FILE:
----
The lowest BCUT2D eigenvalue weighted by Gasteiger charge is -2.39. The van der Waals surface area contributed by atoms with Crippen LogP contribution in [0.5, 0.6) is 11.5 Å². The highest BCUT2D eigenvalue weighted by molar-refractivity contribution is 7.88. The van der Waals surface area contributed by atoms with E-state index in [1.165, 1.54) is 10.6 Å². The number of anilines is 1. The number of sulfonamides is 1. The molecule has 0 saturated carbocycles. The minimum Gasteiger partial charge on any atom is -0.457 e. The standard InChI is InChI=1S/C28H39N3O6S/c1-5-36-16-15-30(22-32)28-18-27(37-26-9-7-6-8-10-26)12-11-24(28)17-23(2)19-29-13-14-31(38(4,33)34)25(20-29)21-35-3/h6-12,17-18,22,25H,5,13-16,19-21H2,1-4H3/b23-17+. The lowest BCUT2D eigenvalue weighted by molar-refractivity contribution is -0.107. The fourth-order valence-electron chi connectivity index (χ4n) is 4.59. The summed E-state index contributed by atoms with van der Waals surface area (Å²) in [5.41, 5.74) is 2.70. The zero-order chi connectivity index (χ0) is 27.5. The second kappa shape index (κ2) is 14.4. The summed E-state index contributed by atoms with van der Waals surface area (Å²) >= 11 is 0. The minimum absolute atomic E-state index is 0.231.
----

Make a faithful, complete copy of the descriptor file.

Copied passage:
The lowest BCUT2D eigenvalue weighted by Gasteiger charge is -2.39. The van der Waals surface area contributed by atoms with Crippen LogP contribution in [0.5, 0.6) is 11.5 Å². The highest BCUT2D eigenvalue weighted by molar-refractivity contribution is 7.88. The van der Waals surface area contributed by atoms with E-state index in [1.165, 1.54) is 10.6 Å². The number of anilines is 1. The number of sulfonamides is 1. The molecule has 0 saturated carbocycles. The minimum Gasteiger partial charge on any atom is -0.457 e. The standard InChI is InChI=1S/C28H39N3O6S/c1-5-36-16-15-30(22-32)28-18-27(37-26-9-7-6-8-10-26)12-11-24(28)17-23(2)19-29-13-14-31(38(4,33)34)25(20-29)21-35-3/h6-12,17-18,22,25H,5,13-16,19-21H2,1-4H3/b23-17+. The lowest BCUT2D eigenvalue weighted by molar-refractivity contribution is -0.107. The fourth-order valence-electron chi connectivity index (χ4n) is 4.59. The summed E-state index contributed by atoms with van der Waals surface area (Å²) in [5.41, 5.74) is 2.70. The zero-order chi connectivity index (χ0) is 27.5. The second kappa shape index (κ2) is 14.4. The summed E-state index contributed by atoms with van der Waals surface area (Å²) >= 11 is 0. The minimum absolute atomic E-state index is 0.231.